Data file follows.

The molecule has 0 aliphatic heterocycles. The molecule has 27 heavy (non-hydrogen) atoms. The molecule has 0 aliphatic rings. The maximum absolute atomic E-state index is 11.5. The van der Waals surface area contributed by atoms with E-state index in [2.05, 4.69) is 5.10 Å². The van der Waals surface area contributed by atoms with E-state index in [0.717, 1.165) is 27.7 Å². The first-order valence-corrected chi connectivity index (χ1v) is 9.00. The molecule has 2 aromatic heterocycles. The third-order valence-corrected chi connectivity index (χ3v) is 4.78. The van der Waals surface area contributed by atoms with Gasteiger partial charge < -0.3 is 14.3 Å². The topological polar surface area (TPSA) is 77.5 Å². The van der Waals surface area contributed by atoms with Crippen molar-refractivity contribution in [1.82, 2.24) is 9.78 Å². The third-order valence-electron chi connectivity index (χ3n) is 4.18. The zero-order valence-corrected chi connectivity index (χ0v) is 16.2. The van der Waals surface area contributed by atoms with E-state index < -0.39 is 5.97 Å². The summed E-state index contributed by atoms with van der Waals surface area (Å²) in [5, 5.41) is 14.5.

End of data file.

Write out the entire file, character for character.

The molecule has 0 aliphatic heterocycles. The molecule has 27 heavy (non-hydrogen) atoms. The molecule has 0 aliphatic rings. The maximum absolute atomic E-state index is 11.5. The van der Waals surface area contributed by atoms with E-state index in [2.05, 4.69) is 5.10 Å². The van der Waals surface area contributed by atoms with E-state index in [0.717, 1.165) is 27.7 Å². The first-order valence-corrected chi connectivity index (χ1v) is 9.00. The molecule has 2 aromatic heterocycles. The third-order valence-corrected chi connectivity index (χ3v) is 4.78. The van der Waals surface area contributed by atoms with Gasteiger partial charge < -0.3 is 14.3 Å². The topological polar surface area (TPSA) is 77.5 Å². The van der Waals surface area contributed by atoms with Crippen molar-refractivity contribution in [1.82, 2.24) is 9.78 Å². The third-order valence-electron chi connectivity index (χ3n) is 4.18. The zero-order valence-corrected chi connectivity index (χ0v) is 16.2. The van der Waals surface area contributed by atoms with E-state index < -0.39 is 5.97 Å². The summed E-state index contributed by atoms with van der Waals surface area (Å²) in [5, 5.41) is 14.5.